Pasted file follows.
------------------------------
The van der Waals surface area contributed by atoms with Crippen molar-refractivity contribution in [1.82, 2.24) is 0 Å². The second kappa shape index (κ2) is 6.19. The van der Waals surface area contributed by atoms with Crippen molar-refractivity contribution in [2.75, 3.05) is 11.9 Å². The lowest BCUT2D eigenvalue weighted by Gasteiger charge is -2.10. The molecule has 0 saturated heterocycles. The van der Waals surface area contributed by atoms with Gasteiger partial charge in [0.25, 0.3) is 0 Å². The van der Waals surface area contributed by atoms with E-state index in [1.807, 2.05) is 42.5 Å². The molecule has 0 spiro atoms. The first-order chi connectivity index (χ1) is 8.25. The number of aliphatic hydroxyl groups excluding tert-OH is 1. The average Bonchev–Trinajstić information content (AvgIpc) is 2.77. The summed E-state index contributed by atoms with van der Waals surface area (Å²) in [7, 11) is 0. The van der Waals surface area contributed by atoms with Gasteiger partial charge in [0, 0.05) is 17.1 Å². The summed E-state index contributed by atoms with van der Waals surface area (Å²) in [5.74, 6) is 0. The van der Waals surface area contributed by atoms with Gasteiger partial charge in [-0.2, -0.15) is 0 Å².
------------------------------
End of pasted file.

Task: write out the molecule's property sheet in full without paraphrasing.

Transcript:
The van der Waals surface area contributed by atoms with Crippen molar-refractivity contribution in [1.82, 2.24) is 0 Å². The second kappa shape index (κ2) is 6.19. The van der Waals surface area contributed by atoms with Crippen molar-refractivity contribution in [2.75, 3.05) is 11.9 Å². The lowest BCUT2D eigenvalue weighted by Gasteiger charge is -2.10. The molecule has 0 saturated heterocycles. The van der Waals surface area contributed by atoms with Gasteiger partial charge in [0.25, 0.3) is 0 Å². The van der Waals surface area contributed by atoms with E-state index in [1.807, 2.05) is 42.5 Å². The molecule has 0 spiro atoms. The first-order chi connectivity index (χ1) is 8.25. The number of aliphatic hydroxyl groups excluding tert-OH is 1. The average Bonchev–Trinajstić information content (AvgIpc) is 2.77. The summed E-state index contributed by atoms with van der Waals surface area (Å²) in [7, 11) is 0. The van der Waals surface area contributed by atoms with Gasteiger partial charge in [0, 0.05) is 17.1 Å². The summed E-state index contributed by atoms with van der Waals surface area (Å²) in [5.74, 6) is 0. The van der Waals surface area contributed by atoms with Gasteiger partial charge in [-0.2, -0.15) is 0 Å².